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How to Steal Billions of Dollars Before You Turn 30

Updated: Feb 2, 2023

On December 21, 2022, Sam Bankman-Fried’s Bahamian vacation came to an end. He was extradited to the United States to face fraud charges relating to the collapse of his cryptocurrency trading platform, FTX.

World-renowned bankruptcy and restructuring CEO – and the new CEO of FTX – John J. Ray, in FTX’s First Day Declaration stated, “Never in my career have I seen such a complete failure of corporate controls and such a complete absence of trustworthy financial information as occurred here.” This is the same John J. Ray who handled Enron’s bankruptcy.

Unfortunately for Sam Bankman-Fried and his associates, Caroline Ellison and Gary Wang, FTX’s bankruptcy is currently the least of their concerns. Ellison and Wang have already plead guilty to the Department of Justice’s fraud charges and settled with the Securities and Exchange Commission.

On December 21, 2022, the SEC filed its complaint against Ms. Ellison and Mr. Wang, outlining the details of how Bankman-Fried’s short-lived empire came crashing down. It starts, and ends, with an entity (and its subsidiaries) named Alameda Research LLC (“Alameda”), a crypto asset hedge fund that Bankman-Fried and Wang co-founded, and Ellison ran as CEO.

Alameda is a distinct entity from FTX. This distinct entity, however, was wholly owned by two individuals, Sam Bankman-Fried (90%) and Gary Wang (10%). By the hands of and at the direction of Bankman-Fried, he and Wang, the SEC complaint alleges, improperly diverted billions of dollars of FTX customer assets to Alameda. Wang created and participated in the creation of the software code that allowed Alameda to divert FTX customer funds. Ellison then used the misappropriated FTX customer funds for Alameda’s trading activity. Bankman-Fried then used those customer funds to make undisclosed venture investments, lavish real estate purchases for himself, friends, and family, and large political donations.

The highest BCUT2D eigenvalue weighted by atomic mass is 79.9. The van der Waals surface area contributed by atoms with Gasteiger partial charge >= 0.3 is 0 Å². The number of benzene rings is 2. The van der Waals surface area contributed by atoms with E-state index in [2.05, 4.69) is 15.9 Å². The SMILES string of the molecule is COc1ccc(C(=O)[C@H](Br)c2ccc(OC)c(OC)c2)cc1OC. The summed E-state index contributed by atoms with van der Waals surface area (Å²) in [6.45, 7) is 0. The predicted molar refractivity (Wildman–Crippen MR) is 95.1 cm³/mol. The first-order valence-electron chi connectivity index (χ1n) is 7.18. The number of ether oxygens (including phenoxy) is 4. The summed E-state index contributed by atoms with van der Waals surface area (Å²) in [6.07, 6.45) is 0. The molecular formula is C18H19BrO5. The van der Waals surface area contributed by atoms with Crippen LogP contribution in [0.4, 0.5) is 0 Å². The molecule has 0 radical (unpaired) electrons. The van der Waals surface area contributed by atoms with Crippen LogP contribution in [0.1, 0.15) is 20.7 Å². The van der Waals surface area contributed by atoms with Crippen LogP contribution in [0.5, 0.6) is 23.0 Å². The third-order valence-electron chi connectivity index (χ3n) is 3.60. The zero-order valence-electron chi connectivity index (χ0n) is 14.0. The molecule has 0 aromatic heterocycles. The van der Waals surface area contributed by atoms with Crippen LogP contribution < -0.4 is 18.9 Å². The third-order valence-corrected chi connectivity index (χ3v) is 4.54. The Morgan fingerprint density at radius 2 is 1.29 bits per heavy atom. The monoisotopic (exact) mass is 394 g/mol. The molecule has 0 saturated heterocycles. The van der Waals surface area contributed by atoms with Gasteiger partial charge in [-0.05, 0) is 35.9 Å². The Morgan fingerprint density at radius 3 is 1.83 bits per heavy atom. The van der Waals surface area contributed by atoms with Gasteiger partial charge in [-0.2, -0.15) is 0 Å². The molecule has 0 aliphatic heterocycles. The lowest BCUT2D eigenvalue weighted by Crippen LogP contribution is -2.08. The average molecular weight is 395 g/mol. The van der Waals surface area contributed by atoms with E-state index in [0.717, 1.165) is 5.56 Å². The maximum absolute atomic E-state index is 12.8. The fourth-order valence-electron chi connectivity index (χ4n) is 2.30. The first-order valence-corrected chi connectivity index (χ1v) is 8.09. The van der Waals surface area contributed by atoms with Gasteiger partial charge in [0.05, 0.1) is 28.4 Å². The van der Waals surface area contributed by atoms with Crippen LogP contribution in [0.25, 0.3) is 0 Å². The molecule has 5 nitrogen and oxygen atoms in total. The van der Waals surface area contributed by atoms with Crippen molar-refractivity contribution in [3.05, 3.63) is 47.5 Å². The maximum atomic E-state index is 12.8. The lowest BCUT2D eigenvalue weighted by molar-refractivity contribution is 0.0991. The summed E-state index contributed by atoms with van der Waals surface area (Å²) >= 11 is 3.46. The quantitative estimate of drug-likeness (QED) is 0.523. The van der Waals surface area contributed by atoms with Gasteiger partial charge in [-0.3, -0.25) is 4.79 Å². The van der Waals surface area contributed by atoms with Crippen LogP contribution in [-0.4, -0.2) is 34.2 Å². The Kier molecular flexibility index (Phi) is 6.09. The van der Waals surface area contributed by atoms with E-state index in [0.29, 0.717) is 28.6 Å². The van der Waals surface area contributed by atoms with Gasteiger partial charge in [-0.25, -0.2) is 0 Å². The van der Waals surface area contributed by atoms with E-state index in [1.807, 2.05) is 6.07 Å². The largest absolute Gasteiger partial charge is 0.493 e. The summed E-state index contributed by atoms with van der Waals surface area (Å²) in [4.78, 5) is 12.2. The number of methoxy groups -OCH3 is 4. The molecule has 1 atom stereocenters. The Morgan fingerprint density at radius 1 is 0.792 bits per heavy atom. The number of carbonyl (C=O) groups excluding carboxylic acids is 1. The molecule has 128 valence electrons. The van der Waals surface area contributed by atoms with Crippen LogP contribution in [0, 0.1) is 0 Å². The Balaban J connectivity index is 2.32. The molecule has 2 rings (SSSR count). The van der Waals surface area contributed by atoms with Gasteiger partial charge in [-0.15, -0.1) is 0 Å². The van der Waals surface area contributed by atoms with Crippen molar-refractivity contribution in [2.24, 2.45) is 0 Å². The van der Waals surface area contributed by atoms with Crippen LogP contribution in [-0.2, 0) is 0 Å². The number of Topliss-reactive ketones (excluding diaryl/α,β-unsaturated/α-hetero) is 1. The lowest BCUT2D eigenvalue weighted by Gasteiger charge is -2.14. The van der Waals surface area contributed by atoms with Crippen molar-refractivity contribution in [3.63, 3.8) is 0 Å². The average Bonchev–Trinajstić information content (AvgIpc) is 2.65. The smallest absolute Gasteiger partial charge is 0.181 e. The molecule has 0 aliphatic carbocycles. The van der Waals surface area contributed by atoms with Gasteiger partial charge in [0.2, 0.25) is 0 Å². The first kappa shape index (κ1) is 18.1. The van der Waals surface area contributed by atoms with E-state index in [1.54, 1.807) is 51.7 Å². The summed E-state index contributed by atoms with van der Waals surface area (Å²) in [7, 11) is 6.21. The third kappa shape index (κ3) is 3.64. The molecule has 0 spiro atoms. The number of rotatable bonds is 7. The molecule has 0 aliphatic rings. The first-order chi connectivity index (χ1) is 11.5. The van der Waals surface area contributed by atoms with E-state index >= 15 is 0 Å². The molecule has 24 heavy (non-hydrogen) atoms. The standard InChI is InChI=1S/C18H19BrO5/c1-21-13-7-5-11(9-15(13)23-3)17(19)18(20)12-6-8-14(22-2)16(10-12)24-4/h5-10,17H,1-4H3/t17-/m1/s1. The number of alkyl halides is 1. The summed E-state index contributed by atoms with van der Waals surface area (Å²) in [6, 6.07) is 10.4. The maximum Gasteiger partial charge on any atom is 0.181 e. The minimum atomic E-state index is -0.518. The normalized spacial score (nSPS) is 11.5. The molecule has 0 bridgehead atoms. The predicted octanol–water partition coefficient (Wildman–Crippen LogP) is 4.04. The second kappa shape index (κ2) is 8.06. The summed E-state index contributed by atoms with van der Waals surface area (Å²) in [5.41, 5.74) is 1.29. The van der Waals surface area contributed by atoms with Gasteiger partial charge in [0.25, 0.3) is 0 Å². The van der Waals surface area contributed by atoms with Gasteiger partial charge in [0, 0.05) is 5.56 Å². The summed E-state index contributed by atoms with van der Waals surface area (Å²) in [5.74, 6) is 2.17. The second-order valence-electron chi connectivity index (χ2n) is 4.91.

Beyond this “line of credit” from FTX, as the SEC puts it, Ellison, at Bankman-Fried’s direction, caused Alameda to borrow billions of dollars from third party lenders. Those loans were backed in significant part by Alameda’s holdings of FTT – an illiquid crypto asset security issued by none other than FTX and provided to Alameda at no cost (read, fake). Ellison then engaged in automatic purchases of FTT tokens on various platforms to increase the price of those tokens and inflate the value of Alameda’s collateral, allowing it to borrow even more money.

Everything was going swimmingly until May 2022, until the prices of crypto assets plummeted, and Alameda’s lenders demanded repayment on billions of dollars’ worth of loans. Despite having already funneled billions in FTX customer assets, Alameda was unable to satisfy those loan obligations. Bankman-Fried’s solution? Direct FTX to divert billions more in customer assets to ensure Alameda maintained its lending relationships, of course.

In case these actions did not sound fraud-y enough already, bring on the personal loans. Between March 2020 and September 2022, Bankman-Fried executed promissory notes for loans from Alameda totaling more than $1.38 billion, including two instances in which Bankman-Fried was both the borrower in his individual capacity and the lender in his capacity as CEO of Alameda prior to Ellison’s appointment. These loans between Bankman-Fried and Bankman-Fried were poorly documented and sometimes not documented at all.

As all good things come to an end (good if you’re a 30-year-old billionaire from stolen money, at least), the continued downward trend in crypto assets resulted in a solvency crisis for FTX. Bankman-Fried had to search for investors who could provide additional funding. This resulted in an approximately 24 hour window of hope in which competitor Binance would acquire FTX. They did not, and as a result, FTX customers withdrew $5 billion in a single day.

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